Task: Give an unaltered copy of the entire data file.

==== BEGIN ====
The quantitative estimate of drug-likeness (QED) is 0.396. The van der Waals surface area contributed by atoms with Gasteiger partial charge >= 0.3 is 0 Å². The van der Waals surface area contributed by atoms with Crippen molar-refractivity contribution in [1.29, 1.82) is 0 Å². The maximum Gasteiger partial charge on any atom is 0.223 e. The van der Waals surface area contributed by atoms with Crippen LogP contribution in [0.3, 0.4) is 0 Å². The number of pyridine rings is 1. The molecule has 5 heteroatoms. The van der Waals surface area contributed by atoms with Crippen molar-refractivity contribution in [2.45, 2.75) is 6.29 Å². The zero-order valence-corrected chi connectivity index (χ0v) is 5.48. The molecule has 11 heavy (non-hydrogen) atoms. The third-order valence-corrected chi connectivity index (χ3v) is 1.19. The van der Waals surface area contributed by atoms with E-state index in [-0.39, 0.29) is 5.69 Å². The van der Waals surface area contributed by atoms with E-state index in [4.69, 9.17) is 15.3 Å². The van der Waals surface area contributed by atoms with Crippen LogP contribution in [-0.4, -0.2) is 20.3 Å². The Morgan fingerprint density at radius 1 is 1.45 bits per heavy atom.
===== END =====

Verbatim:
The quantitative estimate of drug-likeness (QED) is 0.396. The van der Waals surface area contributed by atoms with Gasteiger partial charge >= 0.3 is 0 Å². The van der Waals surface area contributed by atoms with Crippen molar-refractivity contribution in [1.29, 1.82) is 0 Å². The maximum Gasteiger partial charge on any atom is 0.223 e. The van der Waals surface area contributed by atoms with Crippen LogP contribution in [0.3, 0.4) is 0 Å². The number of pyridine rings is 1. The molecule has 5 heteroatoms. The van der Waals surface area contributed by atoms with Crippen molar-refractivity contribution in [2.45, 2.75) is 6.29 Å². The zero-order valence-corrected chi connectivity index (χ0v) is 5.48. The molecule has 11 heavy (non-hydrogen) atoms. The third-order valence-corrected chi connectivity index (χ3v) is 1.19. The van der Waals surface area contributed by atoms with E-state index in [-0.39, 0.29) is 5.69 Å². The van der Waals surface area contributed by atoms with E-state index in [4.69, 9.17) is 15.3 Å². The van der Waals surface area contributed by atoms with Crippen LogP contribution in [-0.4, -0.2) is 20.3 Å². The Morgan fingerprint density at radius 1 is 1.45 bits per heavy atom.